Art for art’s sake has come to have a meaning which must be challenged, but yet it can be used in a sense that is both high and sacred. If a gifted writer take literature as a great vocation and determine to use his talents faithfully and well, without reference to fee or reward; if prosperity cannot seduce him to the misuse of his genius, then we give him our high praise. Let it still not be forgotten that the labourer is worthy of his hire. But if the hire is not forthcoming, and he knowing it, yet says in his heart, “The work must still be done”; and if he does it loyally and bravely, despite the present coldness of the world, doing the good work for the love of the work and all beautiful things; and if with this meaning he take “art for art’s sake” as his battle-cry, then we repeat it is used in a sense both high and sacred.
But there are artists abroad whose chief glory seems to be to deny that they have convictions—that is, convictions about the passionate things of life that rouse and move their generation. Now that they should not be special pleaders is an obvious duty, but unless they have a passionate feeling for the vital things that move men, heart and soul, they cannot interpret the heart and soul of passionate men, and their work must be for ever cold. When literature is not passionate it does not touch the spirit to lift and spread its wings and soar to finer air. That is the great want about all the clever books now being turned out—they often give us excitement; they never give us ecstasy. Then there is an obvious feeling of something lacking which men try to make up with art; and they produce work faultless in form and fastidious in phrase, but still it lacks the touch of fire that would lift it from common things to greatness.
If we are to apply art to great work we must distinguish art from artifice. We find the two well contrasted in Synge’s “Riders to the Sea” and his “Playboy.” The first was written straight from the heart. We feel Synge must have followed those people carrying the dead body, and touched to the quick by the caoine, passed the touch on to us, for in the lyric swell of the close we get the true emotion. Here alone is he in the line of greatness. This gripped his heart and he wrote out of himself. But in the other work of his it was otherwise. He has put his method on record: he listened through a chink in the floor, and wrote around other people. It is characteristic of the art of our time. Let it be called art if the critics will, but it is not life.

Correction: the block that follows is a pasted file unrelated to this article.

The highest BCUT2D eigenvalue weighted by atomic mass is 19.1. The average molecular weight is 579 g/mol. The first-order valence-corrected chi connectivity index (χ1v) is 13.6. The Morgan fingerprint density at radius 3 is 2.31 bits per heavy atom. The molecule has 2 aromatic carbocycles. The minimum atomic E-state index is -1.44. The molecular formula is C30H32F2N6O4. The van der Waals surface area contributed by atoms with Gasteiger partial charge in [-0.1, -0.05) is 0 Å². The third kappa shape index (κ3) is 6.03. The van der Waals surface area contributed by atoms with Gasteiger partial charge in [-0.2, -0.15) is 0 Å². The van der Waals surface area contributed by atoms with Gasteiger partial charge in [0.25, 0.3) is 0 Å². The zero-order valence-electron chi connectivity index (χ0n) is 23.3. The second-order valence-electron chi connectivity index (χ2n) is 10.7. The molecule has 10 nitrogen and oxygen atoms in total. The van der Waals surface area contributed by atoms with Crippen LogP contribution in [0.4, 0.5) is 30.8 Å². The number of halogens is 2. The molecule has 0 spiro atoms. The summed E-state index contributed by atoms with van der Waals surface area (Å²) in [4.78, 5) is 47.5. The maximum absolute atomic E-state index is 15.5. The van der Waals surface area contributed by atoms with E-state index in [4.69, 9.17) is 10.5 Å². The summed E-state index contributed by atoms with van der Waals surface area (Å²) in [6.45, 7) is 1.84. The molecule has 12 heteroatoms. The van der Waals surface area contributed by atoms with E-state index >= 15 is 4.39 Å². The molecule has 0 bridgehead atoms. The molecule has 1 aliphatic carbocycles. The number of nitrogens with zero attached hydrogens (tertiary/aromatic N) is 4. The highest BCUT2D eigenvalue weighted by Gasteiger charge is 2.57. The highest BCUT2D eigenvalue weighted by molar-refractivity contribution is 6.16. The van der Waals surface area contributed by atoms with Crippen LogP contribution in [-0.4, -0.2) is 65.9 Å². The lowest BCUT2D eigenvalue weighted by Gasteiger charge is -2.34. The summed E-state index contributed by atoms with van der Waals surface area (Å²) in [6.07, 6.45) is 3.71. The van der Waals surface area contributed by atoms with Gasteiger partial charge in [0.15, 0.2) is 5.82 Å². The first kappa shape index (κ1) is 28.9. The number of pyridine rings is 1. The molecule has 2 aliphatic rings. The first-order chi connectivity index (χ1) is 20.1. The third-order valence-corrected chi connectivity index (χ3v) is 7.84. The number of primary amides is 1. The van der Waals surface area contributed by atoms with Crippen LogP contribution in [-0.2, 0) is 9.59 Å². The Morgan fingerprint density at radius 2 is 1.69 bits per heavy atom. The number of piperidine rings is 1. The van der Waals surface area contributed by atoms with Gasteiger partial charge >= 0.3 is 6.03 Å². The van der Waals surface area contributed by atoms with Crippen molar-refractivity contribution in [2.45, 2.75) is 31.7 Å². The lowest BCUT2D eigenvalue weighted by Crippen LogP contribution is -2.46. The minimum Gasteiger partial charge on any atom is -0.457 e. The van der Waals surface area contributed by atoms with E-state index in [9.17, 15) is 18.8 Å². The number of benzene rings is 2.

No, it is not life. But there is so much talk just now of getting “down to fundamentals,” of the poetry of the tramp “walking the world,” and the rest of it, that it would be well if we did get down to fundamentals; and this is one thing fundamental—the tramp is a deserter from life. He evades the troubled field where great causes are fought; he shuns the battle because of the wounds and the sacrifice; he has no heart for high conflict and victory. Let him under the cover of darkness but secure his share of the spoils and the world may go to wreck. Yes, he is the meanest of things—a deserter. On the field of battle he would be shot. If we let him desert the field of life, go his way and walk the world, let us not at least hail him as a hero.
The Repertory Theatre is the nursery of this particular art-cult, and ‘twould relieve some of us to talk freely about it. The Repertory Theatre has already become fashionable, and is quite rapidly become a nuisance. Men are making songs and plays and lectures for art’s sake, for the praise of a coterie or to shock the bourgeois—above all shock the bourgeois. A certain type of artist delights in shocking the bourgeois—a riot over a play gives him great satisfaction. In passing, one must note with exasperation, perhaps with some misgiving, how men raise a riot over something not worth a thought, and will not fight for things for which they ought to die. But he likes the bourgeois to think him a terrible person; in his own esteem he is on an eminence, and he proceeds to send out more shock-the-bourgeois literature; and ’tis mostly very sorry stuff. Sometimes he tries to be emotional and is but painfully artificial; sometimes he tries to be merry and gives us flippancy for fun. And we feel a terrible need for getting back to a standard, worthy and true. Great work can be made only for the love of work; not for money, not for art’s sake, not for intellectual appeal nor flippant ridicule, but for the pure love of things, good, true and beautiful. With the best of intentions we may fail; and this should be laid down as a safe guiding principle; a dramatist should be moved by his own tragedy; the novelist should be interested in his own story; the poet should make his song for the love of the song and his comedy for the fun of the thing.